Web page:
Combining theoretical and practical approaches, this collection of essays explores classic detective fiction from a variety of contemporary viewpoints. Among the diverse perspectives are those which interrogate the way the genre reflects important social and cultural attitudes, contributes to a reader’s ability to adapt to the challenges of daily life, and provides alternate takes on the role of the detective as an investigator and arbiter of truth.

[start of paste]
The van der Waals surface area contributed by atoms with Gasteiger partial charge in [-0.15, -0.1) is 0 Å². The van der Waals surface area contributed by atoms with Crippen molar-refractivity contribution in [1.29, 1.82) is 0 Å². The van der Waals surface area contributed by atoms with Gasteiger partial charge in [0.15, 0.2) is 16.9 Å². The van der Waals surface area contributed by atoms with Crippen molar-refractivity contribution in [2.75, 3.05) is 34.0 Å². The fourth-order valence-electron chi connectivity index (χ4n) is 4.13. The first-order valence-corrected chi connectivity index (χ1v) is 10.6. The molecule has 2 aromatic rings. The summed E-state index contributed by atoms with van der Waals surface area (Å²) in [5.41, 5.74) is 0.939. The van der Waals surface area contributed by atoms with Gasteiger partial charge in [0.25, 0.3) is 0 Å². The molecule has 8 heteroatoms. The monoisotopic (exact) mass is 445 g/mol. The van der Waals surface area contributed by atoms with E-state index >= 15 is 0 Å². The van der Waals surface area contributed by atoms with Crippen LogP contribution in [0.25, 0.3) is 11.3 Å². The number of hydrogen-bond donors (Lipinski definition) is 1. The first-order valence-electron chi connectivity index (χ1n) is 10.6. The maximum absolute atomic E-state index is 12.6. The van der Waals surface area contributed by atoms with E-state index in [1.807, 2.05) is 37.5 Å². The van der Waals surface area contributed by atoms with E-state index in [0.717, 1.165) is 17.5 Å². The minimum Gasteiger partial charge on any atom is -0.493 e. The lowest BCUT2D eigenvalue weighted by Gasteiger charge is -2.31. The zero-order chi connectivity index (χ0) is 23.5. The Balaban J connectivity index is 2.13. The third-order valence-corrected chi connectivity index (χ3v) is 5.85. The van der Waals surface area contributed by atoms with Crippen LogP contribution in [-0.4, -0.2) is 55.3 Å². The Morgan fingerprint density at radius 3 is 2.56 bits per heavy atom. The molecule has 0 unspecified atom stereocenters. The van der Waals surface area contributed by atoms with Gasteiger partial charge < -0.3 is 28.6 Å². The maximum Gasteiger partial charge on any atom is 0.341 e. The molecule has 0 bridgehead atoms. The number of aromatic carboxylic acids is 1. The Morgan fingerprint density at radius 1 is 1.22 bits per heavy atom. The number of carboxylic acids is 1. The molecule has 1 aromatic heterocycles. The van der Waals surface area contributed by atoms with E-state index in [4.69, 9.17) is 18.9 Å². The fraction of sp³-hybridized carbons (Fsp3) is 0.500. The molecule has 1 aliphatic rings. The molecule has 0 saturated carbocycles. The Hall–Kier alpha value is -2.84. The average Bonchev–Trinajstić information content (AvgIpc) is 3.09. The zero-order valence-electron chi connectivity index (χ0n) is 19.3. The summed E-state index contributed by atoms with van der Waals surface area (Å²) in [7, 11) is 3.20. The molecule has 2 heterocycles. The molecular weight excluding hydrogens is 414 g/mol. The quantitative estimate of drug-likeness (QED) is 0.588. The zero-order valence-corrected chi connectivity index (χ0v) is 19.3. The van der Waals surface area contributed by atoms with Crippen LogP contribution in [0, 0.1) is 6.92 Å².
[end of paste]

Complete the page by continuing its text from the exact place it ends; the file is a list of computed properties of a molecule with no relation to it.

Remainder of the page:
Part I looks at the nature of and the audience for detective fiction, as well as at the genre as a literary form. This section includes an inquiry into the role of the detective; an application of object-relations psychology to the genre; and analyses of recent literary criticism positing that traditional detective fiction contained the seeds of its own subversion. Part II applies a variety of theoretical positions to Agatha Christie and her heirs in the British ratiocinative tradition. A concluding essay positions the genre within the middle-class traditions of the novel since its inception in the eighteenth century. Of interest to all scholars and students of detective fiction and British popular culture.